EPI Research (Page 20)

  • The Effects of the Proposed California Minimum Wage Increase

    October 2000

    “Living wage” laws have been enacted in more than fifty states and cities. These laws force employers to pay wages above the federal minimum wage based on some definition of the needs of a hypothetical family, usually a family of four. In an attempt to increase the income of low-wage workers, living wage supporters have proposed state minimum wage levels greater than the federal minimum[…]
  • Higher Minimum Wages Harm Minority and Inner-City Teens

    September 2000

    Economists and policy makers once again find themselves engaged in a heated debate over proposed legislation to increase the federal minimum wage from $5.15 to $6.15 per hour. A neglected, yet important, component of this debate is the effect of minimum wage hikes on teenagers’ employment and school enrollment. The scant number of studies on this issue have yielded contradictory findings, leaving the issue unresolved. The[…]
  • The Living Wage: Survey of Labor Economists

    August 2000

    The 2000 Living Wage Survey was conducted by the University of New Hampshire Survey Center for the Employment Policies Institute in February and March, 2000. Three hundred thirty-six (336) labor economists in the United States completed mail questionnaires for the survey. A list of economists was obtained from the American Economic Association (AEA) and consisted of all AEA members who indicated that their primary or[…]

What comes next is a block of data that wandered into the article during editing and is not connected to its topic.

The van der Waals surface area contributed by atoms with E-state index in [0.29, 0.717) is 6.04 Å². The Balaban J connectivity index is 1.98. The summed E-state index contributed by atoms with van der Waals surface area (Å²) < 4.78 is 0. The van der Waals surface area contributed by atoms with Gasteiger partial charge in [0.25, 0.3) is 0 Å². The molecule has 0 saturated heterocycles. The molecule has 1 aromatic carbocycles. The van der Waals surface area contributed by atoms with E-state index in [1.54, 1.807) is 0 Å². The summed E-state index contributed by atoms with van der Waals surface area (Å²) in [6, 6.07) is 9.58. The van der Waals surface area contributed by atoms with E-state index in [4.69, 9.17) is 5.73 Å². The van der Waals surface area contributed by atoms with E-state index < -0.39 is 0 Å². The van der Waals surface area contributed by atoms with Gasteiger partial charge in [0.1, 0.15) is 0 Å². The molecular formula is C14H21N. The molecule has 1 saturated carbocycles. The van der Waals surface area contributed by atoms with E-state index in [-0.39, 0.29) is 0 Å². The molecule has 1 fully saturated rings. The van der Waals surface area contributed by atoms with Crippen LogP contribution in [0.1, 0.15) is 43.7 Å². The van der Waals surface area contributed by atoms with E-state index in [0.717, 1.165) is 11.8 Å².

• Living Wage Policy: The Basics

    August 2000

    The “living wage” movement has captured the hearts of many policy makers. Unfortunately, their minds have lagged dangerously behind. Thrust into the public forum by the AFL-CIO, the New Party and the Association of Community Organizations for Reform Now (ACORN), the living wage move-ment is now being debated and has been adopted in dozens of cities and counties across the nation. More often than not, lawmakers are[…]
  • The Relative Compensation of Part-Time and Full-Time Workers

    July 2000

    Since the UPS strike in 1997, organized labor and some policy makers have been highly critical of part-time employment. At the root of these criticisms is the alleged wage gap experienced by part-time employees. At first glance it appears that part-timers earn substantially less than their full-time counterparts. Dr. Barry Hirsch shows in this study that the apparent wage gap is not nearly as large[…]
  • National Good Times, Local Bad Times: The Local Area Unemployment Crisis

    July 2000

    In the midst of the national economic boom, regional pockets of the economy are surprisingly weak. The following list comprises counties and cities (each with a population of at least 10,000 people) struggling with unemployment rates that are more than twice the national average. These localities are encountering great difficulty keeping their citizens productively employed. They face even greater challenges moving low-skilled people from welfare[…]